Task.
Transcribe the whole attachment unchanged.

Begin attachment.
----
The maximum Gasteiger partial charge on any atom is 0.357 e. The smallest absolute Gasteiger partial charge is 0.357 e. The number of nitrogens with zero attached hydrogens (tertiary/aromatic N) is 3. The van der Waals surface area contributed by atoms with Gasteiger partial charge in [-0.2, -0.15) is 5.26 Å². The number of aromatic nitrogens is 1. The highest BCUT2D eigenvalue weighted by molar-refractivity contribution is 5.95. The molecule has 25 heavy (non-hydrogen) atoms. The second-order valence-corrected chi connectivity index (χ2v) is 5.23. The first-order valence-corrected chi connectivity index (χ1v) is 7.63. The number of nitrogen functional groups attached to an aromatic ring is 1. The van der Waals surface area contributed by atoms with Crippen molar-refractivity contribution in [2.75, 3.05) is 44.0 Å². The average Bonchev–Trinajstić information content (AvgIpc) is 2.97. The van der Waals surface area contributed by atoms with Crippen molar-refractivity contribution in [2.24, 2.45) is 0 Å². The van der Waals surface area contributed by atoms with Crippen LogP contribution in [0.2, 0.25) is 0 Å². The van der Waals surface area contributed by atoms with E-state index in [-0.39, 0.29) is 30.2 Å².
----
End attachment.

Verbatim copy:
The maximum Gasteiger partial charge on any atom is 0.357 e. The smallest absolute Gasteiger partial charge is 0.357 e. The number of nitrogens with zero attached hydrogens (tertiary/aromatic N) is 3. The van der Waals surface area contributed by atoms with Gasteiger partial charge in [-0.2, -0.15) is 5.26 Å². The number of aromatic nitrogens is 1. The highest BCUT2D eigenvalue weighted by molar-refractivity contribution is 5.95. The molecule has 25 heavy (non-hydrogen) atoms. The second-order valence-corrected chi connectivity index (χ2v) is 5.23. The first-order valence-corrected chi connectivity index (χ1v) is 7.63. The number of nitrogen functional groups attached to an aromatic ring is 1. The van der Waals surface area contributed by atoms with Crippen molar-refractivity contribution in [2.75, 3.05) is 44.0 Å². The average Bonchev–Trinajstić information content (AvgIpc) is 2.97. The van der Waals surface area contributed by atoms with Crippen molar-refractivity contribution in [2.24, 2.45) is 0 Å². The van der Waals surface area contributed by atoms with Crippen LogP contribution in [0.2, 0.25) is 0 Å². The van der Waals surface area contributed by atoms with E-state index in [-0.39, 0.29) is 30.2 Å².